Thirty percent of FIC’s $50.5 million budget is devoted to HIV-related research; a significant portion of it is focused on behavioral issues. Since 1988, the Fogarty Center has funded HIV/AIDS research and training programs through its AIDS International Training and Research Program (AITRP), which supports HIV/AIDS and related tuberculosis research and training for foreign health scientists, clinicians, and allied health workers from developing countries and emerging democracies.

Currently, the AITRP is helping its scholars in Brazil study the effect of the HIV/AIDS treatment post-exposure prophylaxis on sexual disinhibition. In Peru, AITRP scientists are conducting a study on compensated sex and finding alternative ways for young women to earn money in a depressed economy; and in Mumbai, India, AITRP scientists are sponsoring day-long workshops to reduce the transmission of HIV/AIDS using culturally relevant information gained in pilot studies.

Psychologist Tom Coates, professor of medicine at the University of California at San Francisco (UCSF), is director of UCSF’s AITRP-funded program. Coates said that the funding provided by the Fogarty International Center helps bring the brightest social and behavioral research scholars from developing countries, including Zimbabwe, Brazil, Peru, India, Thailand, and Vietnam, to the United States to train in all aspects of HIV prevention.

Coates believes the FIC and other NIH institutes recognize the role of behavior in HIV/AIDS transmission and, as a result, the AITRP has received strong support for its research and training programs from across the NIH. Since it started 13 years ago, the AITRP has provided research and training opportunities at the Master’s, PhD, and post-doctoral levels for more than 2,000 scientists from developing countries and emerging democracies. In addition, over 50,000 AITRP-supported scientists have been trained in advanced short courses in their home countries.

“The supply for behavioral science research has been very strong at the NIH,” Coates said. “Though it’s unfortunate, HIV is certainly advancing behavioral science in a very important way.”

AITRP programs broaden the scientists’ expertise while establishing a long-term behavioral research and biomedical presence in each scientist’s home country and facilitating new prevention efforts. In addition, the AITRP staff at each U.S. institution teaches the foreign scientists how to apply for NIH funds and maintains ongoing relationships even after they return to their home countries.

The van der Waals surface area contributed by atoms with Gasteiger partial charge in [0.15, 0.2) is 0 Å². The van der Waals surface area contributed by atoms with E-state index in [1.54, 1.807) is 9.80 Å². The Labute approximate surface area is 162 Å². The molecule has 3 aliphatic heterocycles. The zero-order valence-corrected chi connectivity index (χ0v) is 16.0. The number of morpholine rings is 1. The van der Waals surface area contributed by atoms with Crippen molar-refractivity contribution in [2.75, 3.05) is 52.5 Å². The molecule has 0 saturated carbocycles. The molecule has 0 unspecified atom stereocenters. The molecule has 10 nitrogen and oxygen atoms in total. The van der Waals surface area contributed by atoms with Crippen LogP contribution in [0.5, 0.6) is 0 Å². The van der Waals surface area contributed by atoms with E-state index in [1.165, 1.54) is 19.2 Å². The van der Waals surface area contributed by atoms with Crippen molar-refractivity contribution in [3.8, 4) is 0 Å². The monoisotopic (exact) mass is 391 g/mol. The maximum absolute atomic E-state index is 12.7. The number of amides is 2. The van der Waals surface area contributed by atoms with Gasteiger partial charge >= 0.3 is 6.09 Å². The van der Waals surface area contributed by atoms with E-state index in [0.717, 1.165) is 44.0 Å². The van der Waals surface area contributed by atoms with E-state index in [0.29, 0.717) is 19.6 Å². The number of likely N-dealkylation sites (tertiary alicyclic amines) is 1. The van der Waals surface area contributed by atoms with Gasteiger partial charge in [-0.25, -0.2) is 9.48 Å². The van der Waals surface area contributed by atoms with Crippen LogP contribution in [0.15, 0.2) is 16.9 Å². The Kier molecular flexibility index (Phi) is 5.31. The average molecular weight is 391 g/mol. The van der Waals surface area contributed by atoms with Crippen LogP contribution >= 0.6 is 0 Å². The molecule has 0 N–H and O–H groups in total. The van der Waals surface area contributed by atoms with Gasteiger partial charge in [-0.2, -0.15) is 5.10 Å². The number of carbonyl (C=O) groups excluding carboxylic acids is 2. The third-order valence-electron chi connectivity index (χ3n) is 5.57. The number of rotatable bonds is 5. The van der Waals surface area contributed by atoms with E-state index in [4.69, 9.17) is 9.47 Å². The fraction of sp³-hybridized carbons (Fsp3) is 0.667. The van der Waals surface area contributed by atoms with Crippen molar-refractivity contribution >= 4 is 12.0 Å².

Coates believes AITRP also helps scientists who have excelled in the program to receive further education by allowing them to obtain an advanced degree in public health and then helping them to establish research centers of excellence in their home countries to sustain ongoing research. Much of what the US and foreign AITRP-supported scientists have learned about HIV/AIDS interventions can also be applied in the United States, Coates said.

“The program is a really important two-way communication tool,” Coates said. “AIDS is a disease that points its finger at everything that is wrong in society and the issues that society and individuals have to deal with.”

COMMON GROUND, SHARED SOLUTIONS

As the Fogarty International Center works to advance global health, it partners extensively with groups around the world and seeks input to identify areas of concern. For example, since 1999, the Center has served as the Secretariat of the Multilateral Initiative on Malaria (MIM), an alliance of research and public health agencies and African scientists. MIM stimulates collaborative research to answer the needs of public health programs in malaria-endemic countries, to modernize communication systems used by the malaria research community, and to strengthen behavioral and biomedical research related to malaria prevention and control.

In addition, in September 2001 the Center-in partnership with other NIH institutes and offices and US agencies as well as domestic and international organizations-sponsored an international conference to examine the social and cultural determinants of stigma, explore how stigma prevents people from seeking or getting treatment for disease, and determine future research opportunities.

The conference, “Stigma and Global Health: Developing a Research Agenda,” was oriented toward developing a research agenda that will lead to the mitigation of the impact of stigma on individuals and societies. The Fogarty International Center expects to announce a new stigma and global health research program in the next year to meet the challenges identified at the international conference.

Another initiative that the Center led on behalf of global partners was the establishment of the Global Forum on Bioethics. First held at NIH in 1999, the Global Forum brings together individuals from the developing world who are responsible for the ethical conduct of research in their countries to engage in dialogue about how these issues might be approached in their own countries and in international collaborative research. In February 2002, the Fogarty International Center will co-sponsor the third Global Forum for Bioethics in Research.

Announcements of new Fogarty International Center initiatives and opportunities and a full list of programs and contacts are available on the Center’s web site at www.nih.gov/fic.

Observer Vol.14, No.10 December, 2001